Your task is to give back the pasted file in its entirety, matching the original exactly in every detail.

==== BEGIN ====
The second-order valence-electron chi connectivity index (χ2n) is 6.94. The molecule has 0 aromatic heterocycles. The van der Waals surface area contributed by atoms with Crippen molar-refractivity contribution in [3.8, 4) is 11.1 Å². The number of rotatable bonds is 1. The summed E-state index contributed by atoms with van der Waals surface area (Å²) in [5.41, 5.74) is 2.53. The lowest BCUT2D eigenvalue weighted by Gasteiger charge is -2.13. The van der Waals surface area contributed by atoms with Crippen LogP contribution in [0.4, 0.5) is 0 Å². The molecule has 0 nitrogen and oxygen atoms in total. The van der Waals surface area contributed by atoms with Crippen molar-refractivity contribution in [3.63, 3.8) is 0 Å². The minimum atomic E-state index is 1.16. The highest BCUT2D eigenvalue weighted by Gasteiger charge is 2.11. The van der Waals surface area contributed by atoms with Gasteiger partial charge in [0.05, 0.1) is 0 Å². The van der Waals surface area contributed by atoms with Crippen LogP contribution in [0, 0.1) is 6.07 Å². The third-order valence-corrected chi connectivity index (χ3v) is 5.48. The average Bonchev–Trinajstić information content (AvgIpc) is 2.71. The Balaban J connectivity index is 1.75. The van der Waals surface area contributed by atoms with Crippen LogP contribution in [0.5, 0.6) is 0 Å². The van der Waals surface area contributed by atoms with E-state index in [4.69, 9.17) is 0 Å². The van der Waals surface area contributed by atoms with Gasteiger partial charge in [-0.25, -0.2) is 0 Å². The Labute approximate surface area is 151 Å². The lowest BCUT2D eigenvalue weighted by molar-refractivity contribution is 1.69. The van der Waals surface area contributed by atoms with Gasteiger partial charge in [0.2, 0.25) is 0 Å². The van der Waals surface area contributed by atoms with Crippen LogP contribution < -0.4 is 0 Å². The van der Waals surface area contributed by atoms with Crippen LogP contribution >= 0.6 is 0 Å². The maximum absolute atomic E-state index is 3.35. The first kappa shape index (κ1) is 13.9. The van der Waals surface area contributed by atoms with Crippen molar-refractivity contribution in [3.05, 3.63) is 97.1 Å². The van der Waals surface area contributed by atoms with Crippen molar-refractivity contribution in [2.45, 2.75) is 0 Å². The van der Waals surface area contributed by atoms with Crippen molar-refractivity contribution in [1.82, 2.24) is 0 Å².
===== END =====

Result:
The second-order valence-electron chi connectivity index (χ2n) is 6.94. The molecule has 0 aromatic heterocycles. The van der Waals surface area contributed by atoms with Crippen molar-refractivity contribution in [3.8, 4) is 11.1 Å². The number of rotatable bonds is 1. The summed E-state index contributed by atoms with van der Waals surface area (Å²) in [5.41, 5.74) is 2.53. The lowest BCUT2D eigenvalue weighted by Gasteiger charge is -2.13. The van der Waals surface area contributed by atoms with Crippen LogP contribution in [0.4, 0.5) is 0 Å². The molecule has 0 nitrogen and oxygen atoms in total. The van der Waals surface area contributed by atoms with Crippen molar-refractivity contribution in [3.63, 3.8) is 0 Å². The minimum atomic E-state index is 1.16. The highest BCUT2D eigenvalue weighted by Gasteiger charge is 2.11. The van der Waals surface area contributed by atoms with Gasteiger partial charge in [0.05, 0.1) is 0 Å². The van der Waals surface area contributed by atoms with Crippen LogP contribution in [0, 0.1) is 6.07 Å². The third-order valence-corrected chi connectivity index (χ3v) is 5.48. The average Bonchev–Trinajstić information content (AvgIpc) is 2.71. The Balaban J connectivity index is 1.75. The van der Waals surface area contributed by atoms with Crippen LogP contribution in [0.5, 0.6) is 0 Å². The van der Waals surface area contributed by atoms with E-state index in [4.69, 9.17) is 0 Å². The van der Waals surface area contributed by atoms with Gasteiger partial charge in [-0.25, -0.2) is 0 Å². The Labute approximate surface area is 151 Å². The lowest BCUT2D eigenvalue weighted by molar-refractivity contribution is 1.69. The van der Waals surface area contributed by atoms with Gasteiger partial charge in [0.2, 0.25) is 0 Å². The van der Waals surface area contributed by atoms with Crippen LogP contribution < -0.4 is 0 Å². The van der Waals surface area contributed by atoms with Crippen LogP contribution >= 0.6 is 0 Å². The maximum absolute atomic E-state index is 3.35. The first kappa shape index (κ1) is 13.9. The van der Waals surface area contributed by atoms with Crippen molar-refractivity contribution in [3.05, 3.63) is 97.1 Å². The van der Waals surface area contributed by atoms with Crippen molar-refractivity contribution in [2.45, 2.75) is 0 Å². The van der Waals surface area contributed by atoms with Crippen molar-refractivity contribution in [1.82, 2.24) is 0 Å².